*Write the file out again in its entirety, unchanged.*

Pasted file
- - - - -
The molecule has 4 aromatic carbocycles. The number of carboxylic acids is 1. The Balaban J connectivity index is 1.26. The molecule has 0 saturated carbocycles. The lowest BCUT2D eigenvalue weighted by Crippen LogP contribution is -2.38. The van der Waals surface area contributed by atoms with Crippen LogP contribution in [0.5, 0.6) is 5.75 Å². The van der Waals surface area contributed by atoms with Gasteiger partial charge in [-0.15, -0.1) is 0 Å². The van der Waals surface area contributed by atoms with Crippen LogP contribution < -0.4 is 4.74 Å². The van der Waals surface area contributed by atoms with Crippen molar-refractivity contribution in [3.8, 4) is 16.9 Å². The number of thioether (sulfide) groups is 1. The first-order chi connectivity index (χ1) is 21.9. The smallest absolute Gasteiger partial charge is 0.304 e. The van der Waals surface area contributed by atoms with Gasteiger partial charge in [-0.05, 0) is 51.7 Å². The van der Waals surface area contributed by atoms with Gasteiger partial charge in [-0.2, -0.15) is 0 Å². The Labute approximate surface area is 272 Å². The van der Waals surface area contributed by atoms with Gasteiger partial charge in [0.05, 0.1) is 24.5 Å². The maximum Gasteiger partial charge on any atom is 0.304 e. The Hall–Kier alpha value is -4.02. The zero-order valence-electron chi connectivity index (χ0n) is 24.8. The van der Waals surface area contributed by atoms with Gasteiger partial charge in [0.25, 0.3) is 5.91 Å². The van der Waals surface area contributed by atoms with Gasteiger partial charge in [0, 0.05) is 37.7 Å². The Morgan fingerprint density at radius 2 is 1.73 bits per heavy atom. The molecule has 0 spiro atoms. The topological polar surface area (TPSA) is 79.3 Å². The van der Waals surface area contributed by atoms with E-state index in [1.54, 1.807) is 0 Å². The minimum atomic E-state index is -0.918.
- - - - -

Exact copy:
The molecule has 4 aromatic carbocycles. The number of carboxylic acids is 1. The Balaban J connectivity index is 1.26. The molecule has 0 saturated carbocycles. The lowest BCUT2D eigenvalue weighted by Crippen LogP contribution is -2.38. The van der Waals surface area contributed by atoms with Crippen LogP contribution in [0.5, 0.6) is 5.75 Å². The van der Waals surface area contributed by atoms with Gasteiger partial charge in [-0.15, -0.1) is 0 Å². The van der Waals surface area contributed by atoms with Crippen LogP contribution < -0.4 is 4.74 Å². The van der Waals surface area contributed by atoms with Crippen molar-refractivity contribution in [3.8, 4) is 16.9 Å². The number of thioether (sulfide) groups is 1. The first-order chi connectivity index (χ1) is 21.9. The smallest absolute Gasteiger partial charge is 0.304 e. The van der Waals surface area contributed by atoms with Gasteiger partial charge in [-0.05, 0) is 51.7 Å². The van der Waals surface area contributed by atoms with Gasteiger partial charge in [-0.2, -0.15) is 0 Å². The Labute approximate surface area is 272 Å². The van der Waals surface area contributed by atoms with Gasteiger partial charge in [0.05, 0.1) is 24.5 Å². The maximum Gasteiger partial charge on any atom is 0.304 e. The Hall–Kier alpha value is -4.02. The zero-order valence-electron chi connectivity index (χ0n) is 24.8. The van der Waals surface area contributed by atoms with Gasteiger partial charge in [0.25, 0.3) is 5.91 Å². The van der Waals surface area contributed by atoms with Gasteiger partial charge in [0, 0.05) is 37.7 Å². The Morgan fingerprint density at radius 2 is 1.73 bits per heavy atom. The molecule has 0 spiro atoms. The topological polar surface area (TPSA) is 79.3 Å². The van der Waals surface area contributed by atoms with E-state index in [1.54, 1.807) is 0 Å². The minimum atomic E-state index is -0.918.